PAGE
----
LINCOLN — There are no listless men in bread lines.
No drought-stricken farmers or foreclosure sales.
Rather, Nebraska's post office murals from the Great Depression of the 1930s provided a sense of hopefulness in depicting familiar scenes of history, community and life on the land during a time of dark national despair — even if the locals grumbled a bit.
Bob Puschendorf delivers that message in “Nebraska Post Office Murals: Born of the Depression, Fostered by the New Deal,” a new book published by the Nebraska State Historical Society.
“What better place than the local post office, where people gathered and did business, to get art to people, especially those in smaller towns, who didn't have a lot of exposure to art,” Puschendorf said.
Twelve new Nebraska post offices received murals commissioned between 1937 and 1941 under a U.S. Treasury Department program to bring art to the people, promote American values and provide an outlet for the creative spirit of artists. The Nebraska murals were among 1,100 in post offices across the nation.
Each of the Nebraska murals remains in its original setting; 11 in post offices and one in what now is the educational service unit in Valentine. They generally are 12 feet long and 4 feet high and hang above the door to the postmaster's office.
Puschendorf, the deputy state historic preservation officer, said the murals program was not a make-work project.
President Franklin D. Roosevelt's New Deal launched the construction of thousands of federal buildings and post offices. Only new post offices were eligible to receive murals or other artwork. Each building's construction budget included a reserve to cover cost overruns. If the reserve was not needed for construction, about 1 percent was set aside for a mural.
Artists competed for commissions on merit. Most were paid $500 to $700, or about $15 a square foot.
“It was less than the going rate for artists, but a lot of them were out of work,” Puschendorf said. “They needed the money and gladly accepted the work at that rate.”
Puschendorf said modern historians could criticize the murals but they reflected the way most people perceived history at the time.
For example, the mural at Hebron depicts a herd of bison crossing railroad tracks and stopping a train. The scene never happened near Hebron because bison were gone from the landscape before the railroad reached the area, Puschendorf said.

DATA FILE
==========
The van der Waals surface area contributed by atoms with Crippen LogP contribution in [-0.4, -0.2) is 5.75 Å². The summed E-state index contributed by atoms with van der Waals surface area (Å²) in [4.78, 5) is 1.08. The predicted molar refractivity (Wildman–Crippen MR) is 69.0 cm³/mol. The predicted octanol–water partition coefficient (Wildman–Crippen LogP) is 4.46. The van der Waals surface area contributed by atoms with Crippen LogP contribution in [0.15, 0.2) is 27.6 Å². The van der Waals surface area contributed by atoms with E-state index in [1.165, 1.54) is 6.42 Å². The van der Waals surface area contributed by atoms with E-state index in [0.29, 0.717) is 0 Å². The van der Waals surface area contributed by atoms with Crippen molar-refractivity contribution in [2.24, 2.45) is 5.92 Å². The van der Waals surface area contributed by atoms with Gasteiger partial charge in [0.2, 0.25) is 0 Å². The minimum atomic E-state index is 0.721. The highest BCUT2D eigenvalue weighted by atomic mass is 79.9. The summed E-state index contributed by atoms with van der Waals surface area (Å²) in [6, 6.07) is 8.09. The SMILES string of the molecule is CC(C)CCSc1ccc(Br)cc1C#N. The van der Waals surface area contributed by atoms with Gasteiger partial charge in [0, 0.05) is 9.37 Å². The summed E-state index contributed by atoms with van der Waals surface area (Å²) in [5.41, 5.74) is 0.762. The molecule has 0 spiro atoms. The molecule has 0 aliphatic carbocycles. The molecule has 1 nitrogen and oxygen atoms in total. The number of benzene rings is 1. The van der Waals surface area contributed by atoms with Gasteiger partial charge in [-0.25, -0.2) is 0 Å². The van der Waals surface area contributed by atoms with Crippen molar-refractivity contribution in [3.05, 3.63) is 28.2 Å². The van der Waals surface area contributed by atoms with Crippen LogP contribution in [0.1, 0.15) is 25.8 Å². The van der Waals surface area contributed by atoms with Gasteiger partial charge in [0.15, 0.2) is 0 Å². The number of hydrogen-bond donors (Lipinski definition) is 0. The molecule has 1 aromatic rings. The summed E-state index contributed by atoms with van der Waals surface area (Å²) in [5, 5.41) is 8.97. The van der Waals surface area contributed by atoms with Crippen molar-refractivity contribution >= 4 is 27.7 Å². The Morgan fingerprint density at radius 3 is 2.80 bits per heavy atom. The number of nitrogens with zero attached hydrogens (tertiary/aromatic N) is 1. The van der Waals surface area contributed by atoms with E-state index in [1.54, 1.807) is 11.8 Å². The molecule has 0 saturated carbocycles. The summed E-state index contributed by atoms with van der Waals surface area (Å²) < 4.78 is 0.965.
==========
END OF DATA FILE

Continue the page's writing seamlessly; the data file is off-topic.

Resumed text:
In Red Cloud, the mural shows longhorn cattle loaded into a railroad cattle car. Red Cloud was not a shipping center for Texas cattle.
Red Cloud's postmaster and townspeople were disappointed in the mural. They wanted the town's namesake — Oglala Sioux chief Red Cloud — in their painting. The artist objected. Federal officials, however, found $500 in the building's construction fund to pay for two additional panels to hang above the postal counter “to keep everyone happy,” Puschendorf said.
One of two new panels shows Red Cloud on horseback and other American Indians in a sad depiction of being dispossessed by settlers.
Critics popped up before the paint dried in some towns.
A local newspaper, the Republican, panned Valentine's mural. It said flaws included depicting the depot on the wrong side of the tracks, the shape of a covered wagon's canvas top and a locomotive of the wrong vintage.
“This paper had expected to reproduce a picture of the painting but under the circumstances has decided to refrain from irritating its readers to that extent,” the newspaper wrote.
The Cherry County News jumped aboard: “We understand the cost of this painting is probably $700 and are glad the investment is not ours.”
The World-Herald's art reviewer supported artist Kady Faulkner's work in Valentine. Faulkner, a University of Nebraska art instructor, was the only Nebraska artist to win a commission for a post office in her home state.
Federal officials also critiqued artists' sketches and drafts. Artist Jenne Magafan was told to correct the size and legs of the rear quarter of cattle in her mural for Albion.
The last mural completed was in Pawnee City. The artist was authorized to proceed with a full-size draft the day before the attack on Pearl Harbor thrust America into World War II.
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